IT’S A DODGER’S LIFE is the autobiography of my late husband, Jack Wild. He is probably best known for his roles as the Artful Dodger in the film Oliver! and Jimmy in the cult US television series HR Pufnstuf, but his career spanned 40 years.
Jack didn’t really understand why people would be interested to read about him. Even at the height of his career, when he was receiving 20,000 fan letters a week, he wondered why they were all writing to him and thought ‘surely, they’ve got something better to do’.
After Jack and I met in 1995 we worked together on his book: at home, on tour, even in hospital when Jack was having cancer treatment. All the material was there when Jack died in 2006, some parts in finished written form, others as notes or interviews. I spent several years completing the book and working with a researcher to catalogue Jack’s archive. Much that is misleading and inaccurate was written (and continues to be written) about Jack, and I wanted his own story to be finished the way he wanted it told, and in his unique narrative voice. The book was published by Fantom in 2016.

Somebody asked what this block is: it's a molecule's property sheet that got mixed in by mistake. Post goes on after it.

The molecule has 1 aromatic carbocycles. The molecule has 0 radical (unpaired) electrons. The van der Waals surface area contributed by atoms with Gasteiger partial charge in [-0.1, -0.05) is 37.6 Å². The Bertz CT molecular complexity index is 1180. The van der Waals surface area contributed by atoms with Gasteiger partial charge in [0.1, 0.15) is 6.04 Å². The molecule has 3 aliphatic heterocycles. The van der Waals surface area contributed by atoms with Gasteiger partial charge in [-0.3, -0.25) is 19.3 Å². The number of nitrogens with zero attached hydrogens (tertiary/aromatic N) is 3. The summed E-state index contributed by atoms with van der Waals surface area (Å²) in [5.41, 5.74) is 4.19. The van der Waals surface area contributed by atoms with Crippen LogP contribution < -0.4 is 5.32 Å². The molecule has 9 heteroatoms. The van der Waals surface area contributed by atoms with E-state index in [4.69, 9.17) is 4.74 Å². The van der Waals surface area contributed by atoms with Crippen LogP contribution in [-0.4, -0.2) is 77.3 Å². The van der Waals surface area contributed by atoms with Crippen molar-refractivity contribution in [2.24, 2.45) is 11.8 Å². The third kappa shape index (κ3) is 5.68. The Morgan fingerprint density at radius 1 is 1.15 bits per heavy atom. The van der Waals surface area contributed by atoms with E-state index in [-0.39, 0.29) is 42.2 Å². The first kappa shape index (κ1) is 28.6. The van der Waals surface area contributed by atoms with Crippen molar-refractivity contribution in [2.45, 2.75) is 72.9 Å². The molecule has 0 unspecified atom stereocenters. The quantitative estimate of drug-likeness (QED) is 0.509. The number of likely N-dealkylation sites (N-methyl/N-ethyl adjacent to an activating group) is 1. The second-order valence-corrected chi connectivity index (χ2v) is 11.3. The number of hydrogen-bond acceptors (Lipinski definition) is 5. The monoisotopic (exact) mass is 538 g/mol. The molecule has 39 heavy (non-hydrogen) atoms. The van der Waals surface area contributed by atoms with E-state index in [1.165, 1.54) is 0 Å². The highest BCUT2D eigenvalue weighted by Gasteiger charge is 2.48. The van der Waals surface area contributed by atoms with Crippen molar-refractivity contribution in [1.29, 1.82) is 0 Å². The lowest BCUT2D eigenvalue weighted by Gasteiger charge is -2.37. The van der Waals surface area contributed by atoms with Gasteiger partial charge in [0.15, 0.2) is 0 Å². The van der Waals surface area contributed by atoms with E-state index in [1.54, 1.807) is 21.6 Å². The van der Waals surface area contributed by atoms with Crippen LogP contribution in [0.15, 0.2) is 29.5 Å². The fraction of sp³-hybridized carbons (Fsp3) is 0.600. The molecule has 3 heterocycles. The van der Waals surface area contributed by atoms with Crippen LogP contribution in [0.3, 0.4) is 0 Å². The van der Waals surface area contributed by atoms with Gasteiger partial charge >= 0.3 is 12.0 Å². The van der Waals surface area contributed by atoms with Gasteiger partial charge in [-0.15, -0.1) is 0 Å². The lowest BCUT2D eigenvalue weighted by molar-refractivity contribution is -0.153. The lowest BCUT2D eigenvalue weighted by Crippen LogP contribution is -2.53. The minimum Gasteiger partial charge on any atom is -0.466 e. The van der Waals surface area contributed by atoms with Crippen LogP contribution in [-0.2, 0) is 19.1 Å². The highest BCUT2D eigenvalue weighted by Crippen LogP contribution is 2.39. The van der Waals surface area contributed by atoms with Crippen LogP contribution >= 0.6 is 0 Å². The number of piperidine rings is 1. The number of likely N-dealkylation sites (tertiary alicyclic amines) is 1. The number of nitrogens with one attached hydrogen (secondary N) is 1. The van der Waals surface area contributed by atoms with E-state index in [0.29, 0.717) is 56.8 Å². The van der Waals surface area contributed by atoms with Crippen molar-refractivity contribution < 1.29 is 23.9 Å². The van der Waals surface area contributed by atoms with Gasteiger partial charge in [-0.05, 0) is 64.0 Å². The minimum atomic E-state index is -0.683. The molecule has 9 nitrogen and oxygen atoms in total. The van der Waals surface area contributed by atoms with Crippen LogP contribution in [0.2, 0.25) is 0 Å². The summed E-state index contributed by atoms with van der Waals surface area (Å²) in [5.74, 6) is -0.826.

Jack’s story begins in a small terraced house surrounded by the cotton mills of Lancashire.
His journey takes him to London and work as a child actor in films and the West End, then to Hollywood in the 60s, international fame in the 70s, a lost decade in the 80s when his ‘drinking career’ took over, and then the long-sought-for sobriety of the last 17 years of his life, which brought a different set of challenges.
In the media, Jack is often placed firmly on the ‘tragic child star’ trajectory. Although many of his experiences seem to fit that stereotype, he saw things differently. He said ‘over the years people have tried to blame my battles with alcohol on my early success as a child actor, but I just don’t see that. I’d have been an alcoholic no matter what career I had chosen and rather than my success unbalancing me, I think it balanced me out. My success saved me rather than destroyed me.’
He was famous from the age of 15 until his death at 53 and his book shows what happens to someone trying to make sense of that life. How once you become famous, there is no going back; you can become unpopular, but you can never become un-famous. Jack developed his own singular set of values and way of life that, at times, served him well.
Jack’s fortunes varied from being able to buy anything, working with Bing Crosby and receiving an Oscar nomination, to being colossally in debt, alone and sectioned under the Mental Health Act. Despite all this the tone of the book reflects his own irrepressible optimism. Jack loved life and had no regrets. He said ‘I only wish I’d invested my money and not drank quite so much, but other than that I don’t think there is much else I’d change. And I did have a lot of fun.’